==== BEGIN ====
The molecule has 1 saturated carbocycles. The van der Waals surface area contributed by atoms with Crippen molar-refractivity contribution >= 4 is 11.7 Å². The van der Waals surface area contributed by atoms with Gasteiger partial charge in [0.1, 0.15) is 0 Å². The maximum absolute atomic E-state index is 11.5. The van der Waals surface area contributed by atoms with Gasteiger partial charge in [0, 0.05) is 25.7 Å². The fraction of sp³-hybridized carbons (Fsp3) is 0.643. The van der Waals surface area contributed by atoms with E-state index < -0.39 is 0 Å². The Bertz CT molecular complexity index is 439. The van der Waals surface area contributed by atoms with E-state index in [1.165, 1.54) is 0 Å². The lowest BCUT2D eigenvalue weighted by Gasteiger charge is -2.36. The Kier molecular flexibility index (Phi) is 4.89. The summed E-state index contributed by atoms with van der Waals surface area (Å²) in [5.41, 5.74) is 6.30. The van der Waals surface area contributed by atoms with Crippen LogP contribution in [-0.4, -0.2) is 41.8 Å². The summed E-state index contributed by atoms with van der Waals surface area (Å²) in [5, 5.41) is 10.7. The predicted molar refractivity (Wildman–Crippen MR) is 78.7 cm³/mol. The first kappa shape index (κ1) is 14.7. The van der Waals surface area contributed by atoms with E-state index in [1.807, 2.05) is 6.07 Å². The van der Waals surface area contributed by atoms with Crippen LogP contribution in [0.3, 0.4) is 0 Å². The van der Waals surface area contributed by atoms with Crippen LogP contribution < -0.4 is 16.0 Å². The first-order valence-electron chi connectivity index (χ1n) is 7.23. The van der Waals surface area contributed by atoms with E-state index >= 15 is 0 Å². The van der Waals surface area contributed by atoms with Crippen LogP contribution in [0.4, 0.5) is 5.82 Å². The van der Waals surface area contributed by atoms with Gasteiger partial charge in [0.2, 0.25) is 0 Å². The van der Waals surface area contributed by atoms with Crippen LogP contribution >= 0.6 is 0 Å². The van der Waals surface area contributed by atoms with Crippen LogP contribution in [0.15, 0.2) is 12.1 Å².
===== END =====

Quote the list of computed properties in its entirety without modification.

The molecule has 1 saturated carbocycles. The van der Waals surface area contributed by atoms with Crippen molar-refractivity contribution >= 4 is 11.7 Å². The van der Waals surface area contributed by atoms with Gasteiger partial charge in [0.1, 0.15) is 0 Å². The maximum absolute atomic E-state index is 11.5. The van der Waals surface area contributed by atoms with Gasteiger partial charge in [0, 0.05) is 25.7 Å². The fraction of sp³-hybridized carbons (Fsp3) is 0.643. The van der Waals surface area contributed by atoms with E-state index < -0.39 is 0 Å². The Bertz CT molecular complexity index is 439. The van der Waals surface area contributed by atoms with E-state index in [1.165, 1.54) is 0 Å². The lowest BCUT2D eigenvalue weighted by Gasteiger charge is -2.36. The Kier molecular flexibility index (Phi) is 4.89. The summed E-state index contributed by atoms with van der Waals surface area (Å²) in [5.41, 5.74) is 6.30. The van der Waals surface area contributed by atoms with Crippen LogP contribution in [-0.4, -0.2) is 41.8 Å². The summed E-state index contributed by atoms with van der Waals surface area (Å²) in [5, 5.41) is 10.7. The predicted molar refractivity (Wildman–Crippen MR) is 78.7 cm³/mol. The first kappa shape index (κ1) is 14.7. The van der Waals surface area contributed by atoms with E-state index in [1.807, 2.05) is 6.07 Å². The van der Waals surface area contributed by atoms with Crippen LogP contribution in [0.3, 0.4) is 0 Å². The van der Waals surface area contributed by atoms with Crippen LogP contribution < -0.4 is 16.0 Å². The first-order valence-electron chi connectivity index (χ1n) is 7.23. The van der Waals surface area contributed by atoms with E-state index >= 15 is 0 Å². The van der Waals surface area contributed by atoms with Crippen LogP contribution in [0.4, 0.5) is 5.82 Å². The van der Waals surface area contributed by atoms with Gasteiger partial charge in [0.2, 0.25) is 0 Å². The van der Waals surface area contributed by atoms with Crippen LogP contribution >= 0.6 is 0 Å². The van der Waals surface area contributed by atoms with Crippen LogP contribution in [0.15, 0.2) is 12.1 Å².